On Monday, Swedish foreign minister Carl Bildt and EU minister Cecilia Malmström presented the government’s priorities for the upcoming EU presidency to international media. They also introduced the Swedish “fika culture” and ordered 400 homemade cinnamon buns from the Swedish Church in Brussels.
Journalists from countries hoping to join the EU were among the most inquisitive. Many have great expectations for “expansion-friendly” Sweden, but Bildt emphasized they needed to be realistic about what Sweden can achieve during its presidency.
“Miracles are not on our agenda,” Bildt told TT.
At the top of the Sweden’s list are the financial crisis and negotiations for a global treaty on climate change, as well as several institutional issues.
Sweden cannot count on being able to take advantage of momentum gathered within the EU’s institutions as previous presidencies could do. The EU Parliament is newly elected, the Commission is on its way out and its chairman, José Manuel Barroso, does not yet know whether he is staying or going.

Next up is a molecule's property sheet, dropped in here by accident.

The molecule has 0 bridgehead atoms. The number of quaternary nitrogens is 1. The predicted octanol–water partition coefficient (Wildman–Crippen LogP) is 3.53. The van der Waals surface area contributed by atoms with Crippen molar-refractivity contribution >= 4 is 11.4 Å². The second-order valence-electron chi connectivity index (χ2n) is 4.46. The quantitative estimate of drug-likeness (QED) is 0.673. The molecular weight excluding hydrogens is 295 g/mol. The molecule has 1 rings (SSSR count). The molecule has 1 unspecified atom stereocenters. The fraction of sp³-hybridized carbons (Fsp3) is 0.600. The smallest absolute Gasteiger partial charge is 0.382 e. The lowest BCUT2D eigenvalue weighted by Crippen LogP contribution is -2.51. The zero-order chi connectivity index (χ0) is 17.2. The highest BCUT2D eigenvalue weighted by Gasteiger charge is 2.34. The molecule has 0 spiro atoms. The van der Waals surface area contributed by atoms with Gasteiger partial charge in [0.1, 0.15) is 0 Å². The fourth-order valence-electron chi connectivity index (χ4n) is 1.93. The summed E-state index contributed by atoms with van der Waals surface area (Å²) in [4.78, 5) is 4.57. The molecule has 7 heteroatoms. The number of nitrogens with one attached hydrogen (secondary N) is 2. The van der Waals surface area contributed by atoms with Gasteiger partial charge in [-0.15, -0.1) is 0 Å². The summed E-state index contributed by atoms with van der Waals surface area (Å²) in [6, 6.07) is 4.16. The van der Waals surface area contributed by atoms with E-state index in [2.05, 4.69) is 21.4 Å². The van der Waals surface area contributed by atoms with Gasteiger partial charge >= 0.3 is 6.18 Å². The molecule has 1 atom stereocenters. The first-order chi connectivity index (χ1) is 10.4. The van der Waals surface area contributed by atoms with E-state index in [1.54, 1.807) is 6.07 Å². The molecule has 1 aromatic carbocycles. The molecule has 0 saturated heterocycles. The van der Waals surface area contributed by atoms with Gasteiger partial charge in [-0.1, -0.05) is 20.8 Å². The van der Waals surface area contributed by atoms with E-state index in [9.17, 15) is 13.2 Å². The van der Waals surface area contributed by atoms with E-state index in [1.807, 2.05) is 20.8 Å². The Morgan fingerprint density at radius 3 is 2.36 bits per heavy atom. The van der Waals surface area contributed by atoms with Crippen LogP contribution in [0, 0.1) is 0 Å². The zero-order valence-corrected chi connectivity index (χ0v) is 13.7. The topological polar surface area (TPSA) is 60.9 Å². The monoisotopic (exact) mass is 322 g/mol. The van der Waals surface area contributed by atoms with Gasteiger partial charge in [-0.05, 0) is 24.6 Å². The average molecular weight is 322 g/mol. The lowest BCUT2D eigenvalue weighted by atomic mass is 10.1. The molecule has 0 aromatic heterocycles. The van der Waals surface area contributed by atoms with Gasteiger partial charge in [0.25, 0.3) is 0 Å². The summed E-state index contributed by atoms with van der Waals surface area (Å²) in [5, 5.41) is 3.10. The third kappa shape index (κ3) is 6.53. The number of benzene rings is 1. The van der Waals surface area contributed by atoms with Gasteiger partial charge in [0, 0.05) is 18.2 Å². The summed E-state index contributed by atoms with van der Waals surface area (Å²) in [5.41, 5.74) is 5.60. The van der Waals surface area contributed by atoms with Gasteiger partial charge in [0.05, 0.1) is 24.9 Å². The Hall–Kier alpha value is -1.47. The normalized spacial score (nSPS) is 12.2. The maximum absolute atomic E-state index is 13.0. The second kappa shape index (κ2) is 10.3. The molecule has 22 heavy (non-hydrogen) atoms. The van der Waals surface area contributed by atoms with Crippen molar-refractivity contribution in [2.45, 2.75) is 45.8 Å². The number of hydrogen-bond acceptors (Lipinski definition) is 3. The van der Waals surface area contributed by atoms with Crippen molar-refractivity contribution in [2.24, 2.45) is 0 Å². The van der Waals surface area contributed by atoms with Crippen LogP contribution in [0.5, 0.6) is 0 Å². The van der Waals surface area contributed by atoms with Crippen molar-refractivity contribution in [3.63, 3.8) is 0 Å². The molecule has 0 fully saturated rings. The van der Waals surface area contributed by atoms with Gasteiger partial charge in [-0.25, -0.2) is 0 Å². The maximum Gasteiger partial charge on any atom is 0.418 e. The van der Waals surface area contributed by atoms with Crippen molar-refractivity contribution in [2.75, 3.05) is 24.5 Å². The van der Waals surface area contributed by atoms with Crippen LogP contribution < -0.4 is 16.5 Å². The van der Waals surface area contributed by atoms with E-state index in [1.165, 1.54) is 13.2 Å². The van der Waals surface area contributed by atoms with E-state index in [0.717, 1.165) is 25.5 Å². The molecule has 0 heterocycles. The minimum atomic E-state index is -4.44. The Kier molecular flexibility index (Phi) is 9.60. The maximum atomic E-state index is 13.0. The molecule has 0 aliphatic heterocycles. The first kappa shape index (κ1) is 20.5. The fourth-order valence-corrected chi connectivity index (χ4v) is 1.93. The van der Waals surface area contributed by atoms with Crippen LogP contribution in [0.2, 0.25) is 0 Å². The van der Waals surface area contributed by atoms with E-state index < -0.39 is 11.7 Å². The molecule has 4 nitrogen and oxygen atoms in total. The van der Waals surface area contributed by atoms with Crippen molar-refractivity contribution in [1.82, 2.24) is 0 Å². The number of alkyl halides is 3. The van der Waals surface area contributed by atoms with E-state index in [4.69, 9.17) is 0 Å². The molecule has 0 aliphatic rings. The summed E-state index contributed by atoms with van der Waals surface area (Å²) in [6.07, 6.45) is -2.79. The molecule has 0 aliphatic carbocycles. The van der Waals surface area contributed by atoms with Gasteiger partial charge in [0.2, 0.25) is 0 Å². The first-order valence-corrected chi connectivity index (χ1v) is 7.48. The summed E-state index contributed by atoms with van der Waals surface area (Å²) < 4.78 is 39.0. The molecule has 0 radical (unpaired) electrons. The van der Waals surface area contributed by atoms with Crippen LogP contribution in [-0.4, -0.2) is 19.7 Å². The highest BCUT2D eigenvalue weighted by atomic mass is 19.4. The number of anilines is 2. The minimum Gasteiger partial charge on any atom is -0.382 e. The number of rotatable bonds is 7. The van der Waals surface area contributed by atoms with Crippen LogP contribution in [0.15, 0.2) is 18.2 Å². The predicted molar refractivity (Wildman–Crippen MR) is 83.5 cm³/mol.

In addition, many issues will remain unresolved until Ireland votes on the new EU constitution, the Lisbon treaty, for a second time in October.
Bildt was asked if he would want to become the EU’s “foreign minister” if the constitution enters into force and if such a position were to be created.
“No, I’m not a candidate for anything,” Bildt answered.
Also on Monday, Swedish Prime Minister Fredrik Reinfeldt met with representatives of the Moderate’s Nordic sister parties in Copenhagen. Bjarni Benediktsson, leader of the Icelandic Independence Party, said that he hopes that “Sweden can help get us through” if Iceland applies for EU membership.
Reinfeldt spoke about an “extremely trying” presidency. He also said that Sweden could push for Icelandic membership, but also pointed that there is a major “expansion fatigue” in the EU and that a lot of how long it takes for the country to join the EU is up to Iceland.
“To a great extent, you have a great deal of influence yourself, for instance in how you formulate national exceptions during membership negotiations.”